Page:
Unless Ohio's promising sophomore Entries for the event, one of the ta, 7-5, yesterday in a first-place
speedster, Ralph Hammond, is fully biggest on the department's schedule, softball playoff game. The winning
recovered from his muscle injury, a are made in the form of five-man i battery was John Cordell and Chuck
quartet of Maize and Blue sprinters, teams, with the four best individual Hedges.
Al Smith, Carl Culver, Bud Piel and cards as the team score. Team nem- In a second place playoff game,
Al Thomas, who is making his first bers are listed in the order of their Phi Kappa Sigma. aided by the star
Michigan start, seems to have the ability, and foursomes are made up J hurling of Ed Ash. won easily from
100-yard dash situation well in land. with a view to insuring a good Phi Kappa Tau. 6-2. Phi Sigma
A close duel looms between Mike Eround. Winter rules will be in force. Delta took a division playoff game
Linta Ohio's ace pole vaulter and The large field has made an 8:00 from Phi Gamma Delta, 14-2. Jim
Charlies Decker, Michigan soph - a.m. starting time necessary. Four- Berger was the batting star for the
sop9- ___________________________vicors gan rngthree for three,
more, who is now recovered from an victrs. p Roky" Reed twirled his
ankle injury suffered in the indoorat ioy
season. Both are capable of hitting pJy Thoc o
13 feet consistently and a tie isJoeth rn e of the
not unlikely.b Field Of ]Nine bs tching perDoranhet of the
Continuing their rivalry of the in- year as he held Delta Theta Phi co
door season Buckeye Les Eisenhart two hits in a Professional Fraternity
doorseaonBuceyeLesElsnhar 1 il?~u~rwIE~abb~ League contest which th~e Law Club
and Wolverine Dye Hogan should pace Inon 18- nte onlyh ther attCle
the field in the 880-yard run with the won 18-1.I Inon ot Sw gher battle
outcome a tossup. In the Michigan- BALTIMORE, May 10.-UW)-Bime- walloped the Chemistry Department,
Ohio indoor meet Hogan ran Eisen- lech, Col. E. R. Bradley's defeated 17-10, to gain another Faculty
hart into the ground, while at the Kentucky Derby hope, ruled the prob- League triumph. ,
Big Ten indoor meet the Buckeye able favorite tonight for tomorrow's - _-_-_-
runner nosed out Hogan, copping running of Pimlico's Golden Jubilee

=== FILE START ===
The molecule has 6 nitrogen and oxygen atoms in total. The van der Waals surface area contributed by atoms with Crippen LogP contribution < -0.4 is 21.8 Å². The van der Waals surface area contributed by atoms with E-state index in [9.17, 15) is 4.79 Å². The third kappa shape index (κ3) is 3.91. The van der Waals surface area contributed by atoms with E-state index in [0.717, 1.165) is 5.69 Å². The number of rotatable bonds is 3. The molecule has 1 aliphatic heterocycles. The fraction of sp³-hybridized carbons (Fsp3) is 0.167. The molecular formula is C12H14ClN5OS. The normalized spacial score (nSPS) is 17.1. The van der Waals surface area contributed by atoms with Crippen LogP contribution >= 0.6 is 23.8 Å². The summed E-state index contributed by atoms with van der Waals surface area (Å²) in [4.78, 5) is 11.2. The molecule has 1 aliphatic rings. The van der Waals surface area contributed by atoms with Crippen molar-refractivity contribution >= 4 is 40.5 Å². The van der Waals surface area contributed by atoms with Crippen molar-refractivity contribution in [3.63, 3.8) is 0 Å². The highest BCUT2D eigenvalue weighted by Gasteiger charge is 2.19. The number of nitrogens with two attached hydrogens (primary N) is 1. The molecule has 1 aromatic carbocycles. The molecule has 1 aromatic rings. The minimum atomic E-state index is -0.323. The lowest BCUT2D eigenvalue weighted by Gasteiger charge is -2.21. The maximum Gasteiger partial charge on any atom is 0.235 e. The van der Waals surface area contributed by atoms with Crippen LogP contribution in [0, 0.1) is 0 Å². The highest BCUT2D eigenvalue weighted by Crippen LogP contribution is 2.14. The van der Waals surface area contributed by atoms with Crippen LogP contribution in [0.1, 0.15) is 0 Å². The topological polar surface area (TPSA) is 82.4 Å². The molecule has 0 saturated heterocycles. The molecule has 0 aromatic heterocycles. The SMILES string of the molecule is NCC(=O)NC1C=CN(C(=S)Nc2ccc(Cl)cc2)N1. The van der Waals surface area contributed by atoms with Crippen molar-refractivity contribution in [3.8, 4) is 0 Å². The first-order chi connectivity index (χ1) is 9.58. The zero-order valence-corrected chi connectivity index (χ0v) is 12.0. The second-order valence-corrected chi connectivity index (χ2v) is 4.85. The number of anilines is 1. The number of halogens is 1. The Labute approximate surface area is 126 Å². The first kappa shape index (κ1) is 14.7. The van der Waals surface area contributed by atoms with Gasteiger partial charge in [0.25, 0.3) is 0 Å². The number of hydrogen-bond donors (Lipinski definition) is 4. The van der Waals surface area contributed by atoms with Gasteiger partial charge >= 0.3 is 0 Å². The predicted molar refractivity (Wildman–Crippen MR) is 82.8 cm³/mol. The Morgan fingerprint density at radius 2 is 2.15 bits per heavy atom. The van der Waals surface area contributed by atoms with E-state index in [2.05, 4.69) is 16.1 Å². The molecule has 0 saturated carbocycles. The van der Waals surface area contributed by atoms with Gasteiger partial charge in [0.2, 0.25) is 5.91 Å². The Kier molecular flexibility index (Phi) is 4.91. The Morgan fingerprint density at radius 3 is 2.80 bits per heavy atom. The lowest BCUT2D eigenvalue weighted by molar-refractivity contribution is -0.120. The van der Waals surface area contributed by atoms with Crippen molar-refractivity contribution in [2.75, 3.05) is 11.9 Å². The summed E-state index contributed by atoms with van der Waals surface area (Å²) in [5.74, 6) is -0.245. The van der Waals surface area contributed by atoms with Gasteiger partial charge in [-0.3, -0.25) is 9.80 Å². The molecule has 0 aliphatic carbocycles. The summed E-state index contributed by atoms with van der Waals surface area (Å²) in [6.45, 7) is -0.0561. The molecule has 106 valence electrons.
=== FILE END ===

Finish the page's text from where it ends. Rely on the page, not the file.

third place behind Buxton of Wiscon- Preakness Stakes.
sin and Kane of Indiana. Colonel Bradley's Kentucky-bred
Stan Kelley appears to have no son of Black Toney-La Troienne was
close competitors in the high hurdle entered in the $50,000 added Preak-
event, but will experience more trouble ness today, along with eight other
in the 220-yard lows should Sulzman three-year-old thoroughbreds, includ-
enter this event- ing Mrs. Ethel V. Mars' Gallahdion,
As has been the case all year Don winner of the Kentucky Derby. .

Charlie Pink, captain and cen-
turfielder, hit a timely triple in
the third inning yesterday to drive
in Michigan's first run, and scored
a few minutes later on Evashev-
ski's long fly to right to lead tlj-
Wolverine attack in their 4-1 vic-
tory over Ohio State.

Pink, cf
Sofiak, ss
Evashevski, rf
Holman, rf
Steppon, 2b
Trosko, lf
Chamberlain,
Ruehle, lb
Harms, c
Barry, p
Totals

AB
4
2
3,
1
3
4
3b 4
2
4
3
30

R
1
1
1
0
0
0
0
0
0
1
4

H
1
0
1
0
0
2
0
0
I.
2
7

0
2
2
0
0
4
2
1
11
5
0
27

A
0
6
0
0
5
0
3
0
1
1
16

E
0
1
0
0
1
0
2
0
0
0
4

Buckeyes Whip
Varsity Netters
Victory In Number Ilree
Doubles (inches Match
(Continued from Page 1)
who chose to play with cramps in
both legs rather than default to Har-
breelit. His courage and fight last-
ed long enough for him to win the
third and deciding set 6-4.
In the last analysis, it was Buckeye
strength in the doubles that told the
story. Tom Gamon teamed with
Durst in the number one doubles
spot, and showed excellent form as
the duo defeated Filemon and McFar-
lane, a highly rated team who beat
the Kalamazoo team of Shane and
Pratt earlier in the week, 6-4, 8-6.
* * *
The squad left for South Bend,
Ind., immediately after the match,
where they will meet the "Fighting
Irish" today in their last duel on the
present weekend trip.
SUMMARIES,
Singles

OHIO STATE-I

Stevens, 2b
Morgan, c
Fraker, rf
Sexton, If
Coyer, lf
Witterstaeter, ss
McLain, lb
Nichols, cf
Ingram, cf
Haefner, 2b
Kilmer, p
Dornbrook, p
Dunitre"
Waldo*
'totals

I

AB
5
3
5
4
1
4
3
2
2
3
2
1
1
0

R
0
0
0
0
0
0
0
0
0
0
0
0
-0
1

H
2
0
1
1
0
1
1
0
0
1
0
0
1
0

0
0
8
1
1
1
1
0
1
0
0
0
0
0

E
0
0
0
0
0
0
0
0
0
0
0
0'

Canham will have things' pretty
much his own way in the high jump.
Ohio's best leaper, Andy Jones, was
able to do only 5 feet 10 inches last
week against Penn State, but since
Stackhouse is taking only one man
to Columbus, the Bucks will pick up
an uncontested four points.
Coach Ken Doherty
Returns, Will Rest
At4 Home Until Well
Coach Ken Doherty returned yes-
terday after recuperating for two
weeks in a Des Moines, Ia., hospital
from an attack of stomach hemorr-